Guided Trips

FISHING REPORT AND SYNOPSIS: 2/11/2017
Fishing has been good lately, both in the Smokies and on the tailwaters. I have been privileged to spend time on both tailwaters and in the Smokies recently. Up in the Great Smoky Mountains National Park, a few bugs are showing up with the warm weather we've been experiencing. With temperatures supposed to be cooling again this week, I don't expect huge hatches. That said, blue quills, early brown stoneflies, little black stoneflies, and probably some little black caddis should be trickling off. This will be especially true when we get a string of warm days. Quill gordon mayflies are not far behind now with the warm winter we've had.

On the tailwaters, the fishing has been mostly good. The Caney Fork is fishing well on streamer floats. Some high water nymphing is picking up a few fish as well. Several people have taken advantage of my special February tailwater trip to book streamer floats. If you haven't a clue what I'm talking about, sign up for my newsletter so you can stay informed about specials on guide trips and other things.

Now is the time to start thinking about spring fishing. The bookings are rolling in for float trips on the Caney Fork. Spring hatch trips in the Smokies will book quickly as well so contact me soon if you want to get out in 2017!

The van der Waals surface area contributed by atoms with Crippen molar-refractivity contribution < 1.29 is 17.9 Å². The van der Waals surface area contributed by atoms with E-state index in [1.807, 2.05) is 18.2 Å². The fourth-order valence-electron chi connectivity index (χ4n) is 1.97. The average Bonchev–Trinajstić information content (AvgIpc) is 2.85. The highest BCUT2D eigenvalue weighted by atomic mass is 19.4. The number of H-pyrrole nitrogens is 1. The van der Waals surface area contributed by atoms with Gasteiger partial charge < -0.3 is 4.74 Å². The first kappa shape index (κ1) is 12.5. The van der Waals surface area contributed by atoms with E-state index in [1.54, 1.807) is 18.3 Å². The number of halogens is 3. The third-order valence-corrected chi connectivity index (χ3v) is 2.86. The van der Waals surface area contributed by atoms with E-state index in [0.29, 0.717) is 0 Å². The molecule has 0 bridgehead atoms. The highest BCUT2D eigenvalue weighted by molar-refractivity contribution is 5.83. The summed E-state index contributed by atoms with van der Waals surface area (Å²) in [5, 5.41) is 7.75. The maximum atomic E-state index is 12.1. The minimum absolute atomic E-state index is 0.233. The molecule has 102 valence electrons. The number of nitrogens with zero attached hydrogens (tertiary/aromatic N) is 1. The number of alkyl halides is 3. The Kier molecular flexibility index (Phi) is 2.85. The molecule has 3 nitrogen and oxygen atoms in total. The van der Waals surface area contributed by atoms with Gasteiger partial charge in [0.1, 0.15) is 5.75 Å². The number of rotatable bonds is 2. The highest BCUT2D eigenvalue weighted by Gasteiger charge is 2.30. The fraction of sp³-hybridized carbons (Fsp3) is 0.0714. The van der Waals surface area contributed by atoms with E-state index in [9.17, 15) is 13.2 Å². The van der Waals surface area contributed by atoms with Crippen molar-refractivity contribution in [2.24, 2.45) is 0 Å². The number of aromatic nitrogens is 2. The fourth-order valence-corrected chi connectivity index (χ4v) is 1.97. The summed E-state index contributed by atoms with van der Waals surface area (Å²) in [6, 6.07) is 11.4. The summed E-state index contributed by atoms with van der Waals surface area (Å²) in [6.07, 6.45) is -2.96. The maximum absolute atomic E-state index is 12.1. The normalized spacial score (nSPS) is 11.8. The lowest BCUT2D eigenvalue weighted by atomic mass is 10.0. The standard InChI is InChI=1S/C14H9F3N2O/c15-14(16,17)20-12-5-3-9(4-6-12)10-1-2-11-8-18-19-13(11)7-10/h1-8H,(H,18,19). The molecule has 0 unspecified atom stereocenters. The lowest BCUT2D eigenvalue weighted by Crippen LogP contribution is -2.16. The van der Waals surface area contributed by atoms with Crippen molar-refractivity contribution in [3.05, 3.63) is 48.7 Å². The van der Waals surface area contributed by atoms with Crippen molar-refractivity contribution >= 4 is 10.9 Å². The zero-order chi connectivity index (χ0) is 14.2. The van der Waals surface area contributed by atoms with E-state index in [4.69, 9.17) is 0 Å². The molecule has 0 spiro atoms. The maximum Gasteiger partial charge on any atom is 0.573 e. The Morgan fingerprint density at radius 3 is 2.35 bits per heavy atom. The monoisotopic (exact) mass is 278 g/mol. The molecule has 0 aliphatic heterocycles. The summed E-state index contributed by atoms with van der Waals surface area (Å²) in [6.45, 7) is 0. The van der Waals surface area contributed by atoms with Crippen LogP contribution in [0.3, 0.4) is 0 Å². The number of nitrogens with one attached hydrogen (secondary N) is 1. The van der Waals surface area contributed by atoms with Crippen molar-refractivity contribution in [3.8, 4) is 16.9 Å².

Photo of the Month: First Trout of 2017

Photo of the Month: First Trout of 2017

Saturday, January 14, 2012

Plenty of Water

The trout must be happy lately, and if not, I'm sure they will be all next summer.  That's because it has rained, and rained, and then rained some more.  All this cold water will translate into plenty of cool water for the tailwaters in another 6-8 months or at least we hope.  Of course there are a lot of factors that come into play but right now things are looking good.  Unfortunately the fishing will continue to be difficult on the tailwaters for the next couple of weeks at least and probably longer for the wade fisherman.

I spent a few days at Fall Creek Falls this week and was able to enjoy the highest falls east of the Mississippi (coming in at a little over 250 feet) under much higher flows than usual.  The spitting rain and fog made things difficult with the camera meaning I didn't shoot for very long.  A few shots are always better than none however and I was reasonably happy with the result. 


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